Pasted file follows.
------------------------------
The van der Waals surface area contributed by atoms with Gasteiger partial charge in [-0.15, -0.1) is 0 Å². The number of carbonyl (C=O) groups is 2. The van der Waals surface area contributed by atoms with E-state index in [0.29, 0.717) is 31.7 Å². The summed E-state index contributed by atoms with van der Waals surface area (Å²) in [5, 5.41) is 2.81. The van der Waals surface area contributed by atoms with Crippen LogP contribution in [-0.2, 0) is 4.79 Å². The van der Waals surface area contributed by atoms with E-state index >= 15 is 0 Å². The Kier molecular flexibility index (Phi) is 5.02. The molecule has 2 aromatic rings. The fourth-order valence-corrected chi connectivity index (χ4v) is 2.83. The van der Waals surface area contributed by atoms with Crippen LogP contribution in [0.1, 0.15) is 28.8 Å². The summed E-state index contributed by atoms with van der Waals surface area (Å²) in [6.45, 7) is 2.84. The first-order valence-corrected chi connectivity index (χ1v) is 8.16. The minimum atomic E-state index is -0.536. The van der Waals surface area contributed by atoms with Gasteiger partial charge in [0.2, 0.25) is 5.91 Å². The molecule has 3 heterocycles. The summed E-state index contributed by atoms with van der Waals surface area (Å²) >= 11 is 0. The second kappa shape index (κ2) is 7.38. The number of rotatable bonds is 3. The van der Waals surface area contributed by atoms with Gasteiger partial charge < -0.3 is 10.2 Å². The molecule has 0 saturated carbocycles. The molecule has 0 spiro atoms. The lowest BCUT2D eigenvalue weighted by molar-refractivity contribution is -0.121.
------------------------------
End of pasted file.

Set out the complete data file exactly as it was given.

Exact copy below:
The van der Waals surface area contributed by atoms with Gasteiger partial charge in [-0.15, -0.1) is 0 Å². The number of carbonyl (C=O) groups is 2. The van der Waals surface area contributed by atoms with E-state index in [0.29, 0.717) is 31.7 Å². The summed E-state index contributed by atoms with van der Waals surface area (Å²) in [5, 5.41) is 2.81. The van der Waals surface area contributed by atoms with Crippen LogP contribution in [-0.2, 0) is 4.79 Å². The van der Waals surface area contributed by atoms with E-state index >= 15 is 0 Å². The Kier molecular flexibility index (Phi) is 5.02. The molecule has 2 aromatic rings. The fourth-order valence-corrected chi connectivity index (χ4v) is 2.83. The van der Waals surface area contributed by atoms with Crippen LogP contribution in [0.1, 0.15) is 28.8 Å². The summed E-state index contributed by atoms with van der Waals surface area (Å²) in [6.45, 7) is 2.84. The first-order valence-corrected chi connectivity index (χ1v) is 8.16. The minimum atomic E-state index is -0.536. The van der Waals surface area contributed by atoms with Gasteiger partial charge in [0.2, 0.25) is 5.91 Å². The molecule has 3 heterocycles. The summed E-state index contributed by atoms with van der Waals surface area (Å²) >= 11 is 0. The second kappa shape index (κ2) is 7.38. The number of rotatable bonds is 3. The van der Waals surface area contributed by atoms with Gasteiger partial charge < -0.3 is 10.2 Å². The molecule has 0 saturated carbocycles. The molecule has 0 spiro atoms. The lowest BCUT2D eigenvalue weighted by molar-refractivity contribution is -0.121.